April 23, 2019

Travels With Teo: Linux Netbook Hits the Road - page 2

Road Trip! Recording the Sand Creek Fiddler's Jam

  • July 8, 2010
  • By Carla Schroder


I played around with the Webcam a lot. Ubuntu had no trouble recognizing it, and you can turn it on and off with a keyboard shortcut. The Webcam worked fine with Ekiga and Cheese. I tried taking a few scenic photos with it, but that doesn't work very well. It is hard to aim and the image quality isn't good. It's not designed to take scenic photos, but it was fun trying.

ZaReason designs their computers to be Linux-compatible. None of the components require special drivers, so any ZaReason machine will work with any Linux. Many of the other so-called Linux netbooks rely on proprietary drivers and applications, and even in the Windows-world it is common to load up an OEM box with all kinds of custom crud. Why? One reason is to mitigate deficiencies in Windows. Another reason is lock-in, and yet another reason is "because."

Dumping Photos Into Digikam

Every night I dumped all the photos I had taken during the day into the Teo, and did a bit of organizing and editing in Digikam. Just like with Audacity, performance was fine, though noticeably slower than on my home PC with the three-core processor. I especially appreciated the bright sharp screen for photo editing.

Finding Wi-Fi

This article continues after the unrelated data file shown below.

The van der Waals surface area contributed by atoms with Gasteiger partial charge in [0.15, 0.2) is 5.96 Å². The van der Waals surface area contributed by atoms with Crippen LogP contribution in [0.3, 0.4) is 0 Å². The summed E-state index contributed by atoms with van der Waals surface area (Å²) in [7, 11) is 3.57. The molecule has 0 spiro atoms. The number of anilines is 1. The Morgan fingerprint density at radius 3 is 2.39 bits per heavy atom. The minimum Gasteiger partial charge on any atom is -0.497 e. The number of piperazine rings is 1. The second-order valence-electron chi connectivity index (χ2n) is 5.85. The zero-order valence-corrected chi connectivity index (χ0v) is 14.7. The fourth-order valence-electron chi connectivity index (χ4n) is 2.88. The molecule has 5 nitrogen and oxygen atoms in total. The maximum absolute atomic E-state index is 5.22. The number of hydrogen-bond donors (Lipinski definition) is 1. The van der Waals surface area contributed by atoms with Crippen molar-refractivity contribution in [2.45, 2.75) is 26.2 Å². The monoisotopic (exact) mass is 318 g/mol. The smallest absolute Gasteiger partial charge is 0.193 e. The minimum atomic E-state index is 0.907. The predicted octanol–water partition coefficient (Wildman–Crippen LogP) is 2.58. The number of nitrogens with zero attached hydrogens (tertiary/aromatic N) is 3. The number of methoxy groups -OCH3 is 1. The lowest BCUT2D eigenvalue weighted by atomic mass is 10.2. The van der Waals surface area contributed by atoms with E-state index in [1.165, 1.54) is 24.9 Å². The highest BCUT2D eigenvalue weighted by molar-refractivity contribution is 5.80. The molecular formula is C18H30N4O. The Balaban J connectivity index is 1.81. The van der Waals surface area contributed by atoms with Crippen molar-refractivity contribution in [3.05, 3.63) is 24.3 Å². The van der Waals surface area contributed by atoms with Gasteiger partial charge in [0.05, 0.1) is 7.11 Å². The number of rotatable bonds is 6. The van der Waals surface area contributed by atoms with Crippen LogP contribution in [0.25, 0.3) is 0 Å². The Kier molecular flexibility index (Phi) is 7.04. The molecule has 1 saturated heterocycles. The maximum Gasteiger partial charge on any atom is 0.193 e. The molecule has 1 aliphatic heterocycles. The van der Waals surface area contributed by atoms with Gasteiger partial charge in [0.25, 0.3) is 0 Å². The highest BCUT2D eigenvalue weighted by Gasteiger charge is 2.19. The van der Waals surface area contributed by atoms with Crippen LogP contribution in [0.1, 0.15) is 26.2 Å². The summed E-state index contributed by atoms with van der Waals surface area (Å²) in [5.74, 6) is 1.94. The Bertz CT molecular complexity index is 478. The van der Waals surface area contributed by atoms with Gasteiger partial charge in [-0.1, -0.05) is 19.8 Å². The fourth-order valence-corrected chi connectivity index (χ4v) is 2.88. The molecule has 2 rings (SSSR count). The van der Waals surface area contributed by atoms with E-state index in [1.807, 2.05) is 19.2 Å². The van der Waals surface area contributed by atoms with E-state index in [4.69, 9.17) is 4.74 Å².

I don't have a cell phone so I couldn't test tethering, though I sure would like to. Network Manager actually performed quite capably, finding and connecting to various wireless networks without a hitch. Which rather surprised me because usually Network Manager and me don't get along. One thing that drove me nuts was it remembered every network it found, so it collected a long list. But it allowed deleting them only one at a time. (Hint to devs: Batch jobs. Thx.)


These so-called wide screens are a scam. They are cheaper to manufacture because they can cut more screens out of a single sheet of material, and they're cutting several inches off the bottom. Of course they're not going to be marketed as "Less for your money!", and so we see all the spin hyping them as wide screens. This so-called wide screen format presents some special problems on a netbook screen, because even after years of "wide screens" most applications and Web pages are still top-heavy, with loads of junk at the top that you have to scroll past to get to the content. The ever-busy Ubuntu folks are designing a special netbook edition that places page elements to the side, to give content more vertical room.

There is not a middle-click. I use middle-click a lot, so I missed this. Though the touchpad surprised me with its smoothness and nice feel; usually I don't care for touchpads.

Final Thoughts

For me, any disadvantages of the small screen are outweighed by its brightness and sharpness, and the portability of the Teo. It's easy to read and easy to tote. When I had it at home it traveled all over the house with me, and on nice days I took it outside to work. You can't read on it in bright sunlight, but on a shaded patio it's perfect. A big thumbs up for the little Teo, a small but comfortable fully-capable little notebook.

Carla Schroder is the author of the Linux Cookbook and the Linux Networking Cookbook (O'Reilly Media), the upcoming "Book of Audacity" (NoStarch Press), a lifelong book lover, and the managing editor of LinuxPlanet and Linux Today.

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